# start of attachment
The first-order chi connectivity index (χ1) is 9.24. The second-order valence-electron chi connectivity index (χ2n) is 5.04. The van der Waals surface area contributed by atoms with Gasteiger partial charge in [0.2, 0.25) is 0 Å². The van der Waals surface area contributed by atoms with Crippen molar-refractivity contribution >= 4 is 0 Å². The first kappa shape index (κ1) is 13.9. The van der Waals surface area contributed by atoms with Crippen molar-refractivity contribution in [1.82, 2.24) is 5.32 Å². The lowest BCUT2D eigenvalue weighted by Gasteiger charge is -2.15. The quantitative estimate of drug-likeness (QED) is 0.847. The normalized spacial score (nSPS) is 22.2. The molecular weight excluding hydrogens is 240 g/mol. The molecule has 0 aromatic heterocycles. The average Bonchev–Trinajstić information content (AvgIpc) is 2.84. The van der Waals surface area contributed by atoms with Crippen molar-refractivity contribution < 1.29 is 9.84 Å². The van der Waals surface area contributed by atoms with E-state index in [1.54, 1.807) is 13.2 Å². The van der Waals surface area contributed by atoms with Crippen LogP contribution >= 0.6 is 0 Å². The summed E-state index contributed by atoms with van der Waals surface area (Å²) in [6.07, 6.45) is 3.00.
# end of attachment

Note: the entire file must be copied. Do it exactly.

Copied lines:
The first-order chi connectivity index (χ1) is 9.24. The second-order valence-electron chi connectivity index (χ2n) is 5.04. The van der Waals surface area contributed by atoms with Gasteiger partial charge in [0.2, 0.25) is 0 Å². The van der Waals surface area contributed by atoms with Crippen molar-refractivity contribution >= 4 is 0 Å². The first kappa shape index (κ1) is 13.9. The van der Waals surface area contributed by atoms with Crippen molar-refractivity contribution in [1.82, 2.24) is 5.32 Å². The lowest BCUT2D eigenvalue weighted by Gasteiger charge is -2.15. The quantitative estimate of drug-likeness (QED) is 0.847. The normalized spacial score (nSPS) is 22.2. The molecular weight excluding hydrogens is 240 g/mol. The molecule has 0 aromatic heterocycles. The average Bonchev–Trinajstić information content (AvgIpc) is 2.84. The van der Waals surface area contributed by atoms with Crippen molar-refractivity contribution < 1.29 is 9.84 Å². The van der Waals surface area contributed by atoms with E-state index in [1.54, 1.807) is 13.2 Å². The van der Waals surface area contributed by atoms with Crippen LogP contribution >= 0.6 is 0 Å². The summed E-state index contributed by atoms with van der Waals surface area (Å²) in [6.07, 6.45) is 3.00.